Flinders’ Plasma Tech Transforms Spirulina for Wound Healing

Flinders University

Dr. Vi Khanh Truong, right, with first author Ms. Tuyet Pham, whose Master of Biotechnology thesis at Flinders University formed the basis of the study. Credit: Flinders University

Researchers at Flinders University have taken a major step in the field of wound care by using plasma technology to “transform” spirulina microalgae into ultrathin bioactive coatings.

This approach uses argon atmospheric plasma jet technology to transform Spirulina maxima into bioactive coatings which can tackle bacterial infections while also promoting faster wound healing and applying potent anti-inflammatory properties.

“This holds promise, especially for the treatment of chronic wounds, which often pose challenges due to prolonged healing times,” says Dr. Vi Khanh Truong, from the Flinders University Biomedical Engineering Laboratory. “This novel approach could reduce the risk of toxic reactions to silver and other nanoparticles, and rising antibiotic-resistance to common commercial coatings used in wound dressings.”

Schematic depicting the one-step argon atmospheric pressure plasma jet (Ar-APJ) process to transform S. maxima biomass into an ultrathin bioactive coating. A) S. maxima is sprayed onto a universal substrate. B) Ar-APJ process transforms the S. maxima biomass into a durable, bioactive, ultrathin coating. C) Antibacterial wound dressings as a proposed application for the Ar-APJ technology. Credit: Small (2023). DOI: 10.1002/smll.202305469

The latest development, published in the peer-reviewed nanotechnology journal, Small, reveals a new patented plasma-assisted technology which sustainably processes Spirulina maxima biomass into  bioactive ultrathin coatings that can be applied to wound dressings and other medical devices which accelerate healing, modulate inflammation and even protect patients from infection.

The new technique could be readily applied to other types of natural supplements, adds Dr. Truong. “We are using the plasma coating technology to turn any type of biomass — in this case Spirulina maxima — into a more sustainable high-end coating.”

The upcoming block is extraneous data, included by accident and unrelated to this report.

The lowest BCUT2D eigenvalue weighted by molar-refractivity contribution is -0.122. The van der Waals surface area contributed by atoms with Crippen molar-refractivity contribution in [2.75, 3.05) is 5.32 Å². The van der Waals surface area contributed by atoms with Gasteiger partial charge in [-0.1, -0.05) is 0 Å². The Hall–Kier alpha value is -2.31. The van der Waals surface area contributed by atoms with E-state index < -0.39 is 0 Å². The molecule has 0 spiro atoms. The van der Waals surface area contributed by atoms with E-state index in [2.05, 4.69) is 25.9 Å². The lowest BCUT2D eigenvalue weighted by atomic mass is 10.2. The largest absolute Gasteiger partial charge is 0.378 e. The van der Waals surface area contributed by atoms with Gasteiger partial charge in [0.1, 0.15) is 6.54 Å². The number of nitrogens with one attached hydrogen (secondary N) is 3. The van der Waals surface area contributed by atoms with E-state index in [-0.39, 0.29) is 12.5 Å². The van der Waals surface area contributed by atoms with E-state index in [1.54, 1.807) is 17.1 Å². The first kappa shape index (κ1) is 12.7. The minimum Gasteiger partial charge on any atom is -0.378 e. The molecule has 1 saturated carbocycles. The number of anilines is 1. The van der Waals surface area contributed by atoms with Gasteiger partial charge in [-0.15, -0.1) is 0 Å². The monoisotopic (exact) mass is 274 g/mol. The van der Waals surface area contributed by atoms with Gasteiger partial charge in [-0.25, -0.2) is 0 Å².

Extract of S. maxima is often used as a protein supplement and to treat skin disorders such as eczema, psoriasis, and other conditions. Researchers say the new plasma technology is the first of its kind and could improve wound healing around the world.

Co-author of the new study, Matthew Flinders Professor Krasimir Vasilev, NHMRC Leadership Fellow, says the technology offers a better solution to current commercial applications, including gold and copper coatings, which will be an important tool to combat antibiotic resistance.

“This new plasma-facilitated downstream processing can improve extraction and purification of useful compounds from biomass without the need for harmful solvents and a lot of energy input,” says Professor Vasilev, Director of the Flinders Biomedical Nanoengineering Lab. “We are now seeking avenues for commercialization of this unique technology.

“Currently there are no commercial wound dressings that simultaneously fight and protect from infection, favorably modulate inflammation, and stimulate healing.

“We believe that the technology will offer a market advantage to medical wound dressing manufacturers and, by reaching the hospitals, make a difference to healthcare and patients.”

Acknowledgements: The research received funding from the ARC, NHMRC and Flinders Foundation. This work is part of a Master of Biotechnology thesis by Ms Tuyet Pham. 

The article, ‘Transforming Spirulina maxima Biomass into Ultrathin Bioactive Coatings Using an Atmospheric Plasma Jet: A New Approach to Healing of Infected Wounds (2023) by Tuyet Pham, et al has been published in Small (Wiley) 15 September 2023.

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